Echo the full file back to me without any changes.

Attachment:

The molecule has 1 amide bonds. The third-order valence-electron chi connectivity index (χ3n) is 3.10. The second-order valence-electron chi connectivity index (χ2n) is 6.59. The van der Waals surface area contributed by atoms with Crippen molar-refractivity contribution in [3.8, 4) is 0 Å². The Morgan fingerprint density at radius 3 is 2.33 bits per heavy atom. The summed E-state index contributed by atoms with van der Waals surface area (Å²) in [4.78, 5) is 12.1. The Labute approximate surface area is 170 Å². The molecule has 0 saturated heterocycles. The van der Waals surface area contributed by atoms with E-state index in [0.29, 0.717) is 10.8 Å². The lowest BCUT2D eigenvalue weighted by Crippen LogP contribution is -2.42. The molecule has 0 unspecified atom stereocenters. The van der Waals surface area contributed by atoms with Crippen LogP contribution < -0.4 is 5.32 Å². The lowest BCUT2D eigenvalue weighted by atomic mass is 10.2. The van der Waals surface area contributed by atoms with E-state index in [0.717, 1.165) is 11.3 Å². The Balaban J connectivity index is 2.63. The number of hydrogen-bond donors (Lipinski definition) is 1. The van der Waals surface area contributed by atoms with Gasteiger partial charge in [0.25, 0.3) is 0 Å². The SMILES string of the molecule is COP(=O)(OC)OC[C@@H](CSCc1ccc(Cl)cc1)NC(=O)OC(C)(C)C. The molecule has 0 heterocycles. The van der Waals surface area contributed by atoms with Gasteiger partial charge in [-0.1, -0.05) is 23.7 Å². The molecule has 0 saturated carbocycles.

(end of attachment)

The molecule has 1 amide bonds. The third-order valence-electron chi connectivity index (χ3n) is 3.10. The second-order valence-electron chi connectivity index (χ2n) is 6.59. The van der Waals surface area contributed by atoms with Crippen molar-refractivity contribution in [3.8, 4) is 0 Å². The Morgan fingerprint density at radius 3 is 2.33 bits per heavy atom. The summed E-state index contributed by atoms with van der Waals surface area (Å²) in [4.78, 5) is 12.1. The Labute approximate surface area is 170 Å². The molecule has 0 saturated heterocycles. The van der Waals surface area contributed by atoms with E-state index in [0.29, 0.717) is 10.8 Å². The lowest BCUT2D eigenvalue weighted by Crippen LogP contribution is -2.42. The molecule has 0 unspecified atom stereocenters. The van der Waals surface area contributed by atoms with Crippen LogP contribution < -0.4 is 5.32 Å². The lowest BCUT2D eigenvalue weighted by atomic mass is 10.2. The van der Waals surface area contributed by atoms with E-state index in [0.717, 1.165) is 11.3 Å². The Balaban J connectivity index is 2.63. The number of hydrogen-bond donors (Lipinski definition) is 1. The van der Waals surface area contributed by atoms with Gasteiger partial charge in [0.25, 0.3) is 0 Å². The SMILES string of the molecule is COP(=O)(OC)OC[C@@H](CSCc1ccc(Cl)cc1)NC(=O)OC(C)(C)C. The molecule has 0 heterocycles. The van der Waals surface area contributed by atoms with Gasteiger partial charge in [-0.1, -0.05) is 23.7 Å². The molecule has 0 saturated carbocycles.